A widely approved vaccine for meningitis may provide up to 40% protection against gonorrhea in young adults and adolescents, according to new research. This moderate efficacy combined with a targeted risk-based approach could reduce cases and lead to health care savings over 10 years, an additional modeling study has shown.
The findings – in three linked papers – were published April 12 in The Lancet Infectious Diseases.
Gonorrhea, caused by bacteria Neisseria gonorrhoeaeis the second most commonly reported sexually transmitted infection in the United States, according to the Centers for Disaster Control and Prevention. Globally, the World Health Organization estimates that there were 82.4 million new cases in people between the ages of 15 and 49 in 2020. At the same time, it is becoming more difficult to treat the infection due to the increasing prevalence of drug-resistant strains of N gonorrhea.
“New approaches, such as vaccination, are needed as long-term strategies to prevent gonorrhea and address the emerging threat of antimicrobial resistance,” wrote Winston Abara, MD, PhD, Division of Prevention of STDs, Centers for Disease Control and Prevention, and colleagues. .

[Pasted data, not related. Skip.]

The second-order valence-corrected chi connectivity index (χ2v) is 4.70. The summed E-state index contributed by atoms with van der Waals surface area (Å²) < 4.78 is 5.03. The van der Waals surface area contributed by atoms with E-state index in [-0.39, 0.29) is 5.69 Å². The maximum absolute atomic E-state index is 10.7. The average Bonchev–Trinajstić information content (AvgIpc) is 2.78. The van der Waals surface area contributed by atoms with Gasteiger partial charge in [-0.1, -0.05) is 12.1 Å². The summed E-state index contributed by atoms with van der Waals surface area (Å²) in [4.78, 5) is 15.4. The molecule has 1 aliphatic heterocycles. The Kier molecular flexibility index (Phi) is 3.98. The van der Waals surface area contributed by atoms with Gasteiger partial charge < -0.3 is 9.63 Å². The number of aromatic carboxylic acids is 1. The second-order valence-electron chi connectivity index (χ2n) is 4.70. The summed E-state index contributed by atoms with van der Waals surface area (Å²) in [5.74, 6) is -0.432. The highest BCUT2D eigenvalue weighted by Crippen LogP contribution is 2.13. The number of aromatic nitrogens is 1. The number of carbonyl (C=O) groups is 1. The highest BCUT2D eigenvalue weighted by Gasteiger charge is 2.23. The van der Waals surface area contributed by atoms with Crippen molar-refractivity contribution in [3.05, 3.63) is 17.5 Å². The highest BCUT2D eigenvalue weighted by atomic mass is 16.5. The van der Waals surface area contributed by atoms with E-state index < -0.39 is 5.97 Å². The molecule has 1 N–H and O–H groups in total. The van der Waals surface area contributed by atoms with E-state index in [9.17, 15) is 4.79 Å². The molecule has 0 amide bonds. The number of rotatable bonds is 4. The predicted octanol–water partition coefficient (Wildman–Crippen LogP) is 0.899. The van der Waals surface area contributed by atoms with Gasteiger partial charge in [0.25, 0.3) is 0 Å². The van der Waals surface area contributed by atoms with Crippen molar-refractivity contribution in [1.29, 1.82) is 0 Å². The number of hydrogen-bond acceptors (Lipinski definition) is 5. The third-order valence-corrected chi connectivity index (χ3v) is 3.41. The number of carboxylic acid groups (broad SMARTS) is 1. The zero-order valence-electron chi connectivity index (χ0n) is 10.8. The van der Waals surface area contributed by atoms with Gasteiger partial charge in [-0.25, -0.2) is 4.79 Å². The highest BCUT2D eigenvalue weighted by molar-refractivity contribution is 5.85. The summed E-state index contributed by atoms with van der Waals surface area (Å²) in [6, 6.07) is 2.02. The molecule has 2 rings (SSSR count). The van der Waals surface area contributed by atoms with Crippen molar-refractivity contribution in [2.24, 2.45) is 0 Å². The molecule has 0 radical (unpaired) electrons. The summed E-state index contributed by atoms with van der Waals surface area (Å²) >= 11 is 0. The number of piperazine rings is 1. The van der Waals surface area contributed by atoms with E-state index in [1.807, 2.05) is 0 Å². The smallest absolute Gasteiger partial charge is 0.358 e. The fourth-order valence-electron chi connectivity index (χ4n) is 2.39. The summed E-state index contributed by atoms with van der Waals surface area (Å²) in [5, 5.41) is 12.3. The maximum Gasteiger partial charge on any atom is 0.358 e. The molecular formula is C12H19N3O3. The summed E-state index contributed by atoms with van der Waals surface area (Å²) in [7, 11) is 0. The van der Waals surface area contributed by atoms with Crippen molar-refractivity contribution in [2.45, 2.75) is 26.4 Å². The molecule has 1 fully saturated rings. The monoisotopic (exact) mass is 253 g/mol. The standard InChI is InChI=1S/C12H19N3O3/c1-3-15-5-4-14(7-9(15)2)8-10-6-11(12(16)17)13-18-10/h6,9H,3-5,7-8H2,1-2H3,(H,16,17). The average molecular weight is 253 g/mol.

Although there is currently no vaccine for gonorrhea, observational studies have found an association between a serogroup B meningococcal vaccine and a reduction in cases of gonorrhea. A study in New Zealand found that people vaccinated with the MeNZB vaccine, which was produced to control an epidemic of meningococcal disease in the country, were 31% less likely to contract gonorrhea.
This cross-reactivity occurs because Neisseria meningitidisthe bacteria responsible for meningitis, is closely related to N gonorrhea, Joseph Alex Duncan, MD, Ph.D.associate professor of medicine, Division of Infectious Diseases, University of North Carolina School of Medicine, Chapel Hill, said Medscape Medical News. He did not participate in the research. The idea is that “a large part of the proteins contained in the vaccine also recognize the proteins of Gonorrhea in Neisseria because bacteria are so similar at a genetic level,” he said.